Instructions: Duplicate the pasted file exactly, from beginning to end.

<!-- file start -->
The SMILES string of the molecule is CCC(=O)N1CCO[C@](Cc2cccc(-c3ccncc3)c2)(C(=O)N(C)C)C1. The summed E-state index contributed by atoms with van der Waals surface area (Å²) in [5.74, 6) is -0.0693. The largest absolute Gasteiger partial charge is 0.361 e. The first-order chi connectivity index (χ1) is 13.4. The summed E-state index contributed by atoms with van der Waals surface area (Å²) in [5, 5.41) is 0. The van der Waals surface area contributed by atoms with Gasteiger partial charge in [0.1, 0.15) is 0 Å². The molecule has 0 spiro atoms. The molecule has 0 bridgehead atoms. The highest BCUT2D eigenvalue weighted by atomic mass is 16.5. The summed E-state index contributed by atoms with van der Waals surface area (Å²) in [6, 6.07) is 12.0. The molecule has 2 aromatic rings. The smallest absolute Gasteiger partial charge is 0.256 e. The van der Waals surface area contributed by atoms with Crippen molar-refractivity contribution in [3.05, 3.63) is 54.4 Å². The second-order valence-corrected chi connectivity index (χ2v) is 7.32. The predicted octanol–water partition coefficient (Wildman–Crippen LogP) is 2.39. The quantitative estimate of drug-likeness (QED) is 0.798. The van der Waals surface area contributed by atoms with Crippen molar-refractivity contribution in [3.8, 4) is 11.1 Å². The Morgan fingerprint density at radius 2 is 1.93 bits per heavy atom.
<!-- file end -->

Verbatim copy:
The SMILES string of the molecule is CCC(=O)N1CCO[C@](Cc2cccc(-c3ccncc3)c2)(C(=O)N(C)C)C1. The summed E-state index contributed by atoms with van der Waals surface area (Å²) in [5.74, 6) is -0.0693. The largest absolute Gasteiger partial charge is 0.361 e. The first-order chi connectivity index (χ1) is 13.4. The summed E-state index contributed by atoms with van der Waals surface area (Å²) in [5, 5.41) is 0. The van der Waals surface area contributed by atoms with Gasteiger partial charge in [0.1, 0.15) is 0 Å². The molecule has 0 spiro atoms. The molecule has 0 bridgehead atoms. The highest BCUT2D eigenvalue weighted by atomic mass is 16.5. The summed E-state index contributed by atoms with van der Waals surface area (Å²) in [6, 6.07) is 12.0. The molecule has 2 aromatic rings. The smallest absolute Gasteiger partial charge is 0.256 e. The van der Waals surface area contributed by atoms with Crippen molar-refractivity contribution in [3.05, 3.63) is 54.4 Å². The second-order valence-corrected chi connectivity index (χ2v) is 7.32. The predicted octanol–water partition coefficient (Wildman–Crippen LogP) is 2.39. The quantitative estimate of drug-likeness (QED) is 0.798. The van der Waals surface area contributed by atoms with Crippen molar-refractivity contribution in [3.8, 4) is 11.1 Å². The Morgan fingerprint density at radius 2 is 1.93 bits per heavy atom.